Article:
As educators, I know we can’t cure everything. There are powerful forces beyond our walls that chafe at our input. When we do enter the national conversation, it is our “liberal biases” that are featured. This liberal frame frequently allows hard work to be dismissed or made fun of for its apparent minutia because no one puts the work in context. Even worse, it makes it permissible to reduce funding for education and scholarship because we appear to be out of the mainstream or trivial. But the thing is, we aren’t terribly liberal. Despite the mythology in the reporting about higher education, most of the work we do relies on a slow and measured approach to creating knowledge that is rigorous, peer reviewed, and honest about the scope of our discoveries. It takes time to do this work. It is woven into a million other smaller or larger studies with an occasional big breakthrough. It is work that informs the future and helps to explain the past and the present.

This work happens at every level of higher education. The big, elite, research universities get the big grants and credit for the big discoveries. They, and some in the middle range, have access to public/private partnerships (sometimes fraught with ethical questions, mostly not), that help sustain the slow and painstaking work that brings about new discoveries and solutions to old problems. The teaching universities with less of a research emphasis, often participate in the larger projects through partnerships, regularly conduct original and replication studies, involve students in the process of discovery, and indeed secure the occasional patent. Together, higher education is the home of the slow and steady look toward the future that is grounded in all that has come before.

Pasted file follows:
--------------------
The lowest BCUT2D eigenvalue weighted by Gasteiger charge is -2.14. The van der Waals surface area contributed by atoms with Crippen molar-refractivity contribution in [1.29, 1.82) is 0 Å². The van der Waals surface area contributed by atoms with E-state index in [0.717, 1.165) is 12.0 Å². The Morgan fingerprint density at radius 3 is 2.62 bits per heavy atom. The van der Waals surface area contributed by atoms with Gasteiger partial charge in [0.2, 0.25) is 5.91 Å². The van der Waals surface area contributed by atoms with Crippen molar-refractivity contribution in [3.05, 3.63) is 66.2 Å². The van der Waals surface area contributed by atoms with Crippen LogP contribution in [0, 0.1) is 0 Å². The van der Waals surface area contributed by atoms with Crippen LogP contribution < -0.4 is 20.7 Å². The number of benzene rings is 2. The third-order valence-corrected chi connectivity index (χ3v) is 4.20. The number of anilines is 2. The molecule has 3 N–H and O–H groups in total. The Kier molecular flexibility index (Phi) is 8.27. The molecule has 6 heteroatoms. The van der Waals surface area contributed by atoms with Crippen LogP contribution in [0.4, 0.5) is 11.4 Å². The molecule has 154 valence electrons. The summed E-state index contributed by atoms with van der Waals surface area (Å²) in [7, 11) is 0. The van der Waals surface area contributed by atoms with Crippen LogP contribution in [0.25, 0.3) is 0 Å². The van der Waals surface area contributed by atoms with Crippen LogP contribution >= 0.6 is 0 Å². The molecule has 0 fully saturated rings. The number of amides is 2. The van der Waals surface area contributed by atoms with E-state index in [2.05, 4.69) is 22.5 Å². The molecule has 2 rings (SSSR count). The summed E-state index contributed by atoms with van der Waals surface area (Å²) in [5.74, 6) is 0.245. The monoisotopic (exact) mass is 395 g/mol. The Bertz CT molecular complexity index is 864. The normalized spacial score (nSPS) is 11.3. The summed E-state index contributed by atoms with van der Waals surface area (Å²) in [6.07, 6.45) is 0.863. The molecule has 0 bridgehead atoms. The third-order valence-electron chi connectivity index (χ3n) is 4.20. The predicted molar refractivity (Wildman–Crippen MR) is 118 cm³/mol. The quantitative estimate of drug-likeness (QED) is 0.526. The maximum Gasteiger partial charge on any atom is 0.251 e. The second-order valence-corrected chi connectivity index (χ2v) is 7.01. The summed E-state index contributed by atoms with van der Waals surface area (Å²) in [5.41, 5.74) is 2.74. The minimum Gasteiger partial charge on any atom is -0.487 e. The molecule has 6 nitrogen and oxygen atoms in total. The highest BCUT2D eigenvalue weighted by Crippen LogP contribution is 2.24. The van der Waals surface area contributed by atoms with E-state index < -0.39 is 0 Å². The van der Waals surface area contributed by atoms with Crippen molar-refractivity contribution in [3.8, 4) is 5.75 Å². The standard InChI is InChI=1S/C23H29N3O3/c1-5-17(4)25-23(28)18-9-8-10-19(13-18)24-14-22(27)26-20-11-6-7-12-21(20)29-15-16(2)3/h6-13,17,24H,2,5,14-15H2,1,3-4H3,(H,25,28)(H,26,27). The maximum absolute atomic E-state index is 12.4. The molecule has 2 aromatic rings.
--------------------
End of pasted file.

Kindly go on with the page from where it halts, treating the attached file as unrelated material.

Universities are just about the only place where slow and steady can happen in our culture. The world of face-paced, profit-centered invention is built on all this work. Innovation doesn’t happen without us. We are the home of measured deliberation and we eschew soundbites (most of the time). As fun as TED Talks are, we are the place of the real work behind those talks, that is, deep reading, thinking, and the long view. We are essential for the long-term planning necessary for a balanced and equitable nation.

In the throes of these recent (yet predictable) crises, I would like us to be louder about this role. We need to be shouting for long-term thinking. We must demonstrate the ways in which our scholarship underpins those beloved market forces, and therefore requires investment. We must provide the context for that “first draft of history” instead of allowing national conversations to focus on recent events as exceptional. We need to support the path to the long-term thinking necessary to protect us from global pandemics and climate change and whatever is next. We must assert our authority and our place in the functioning of a productive and responsible democratic society. We must claim our place as the Fifth Estate.

Critical Thinking, Engagement, Higher Education, Innovative Pedagogies

Productive Conversations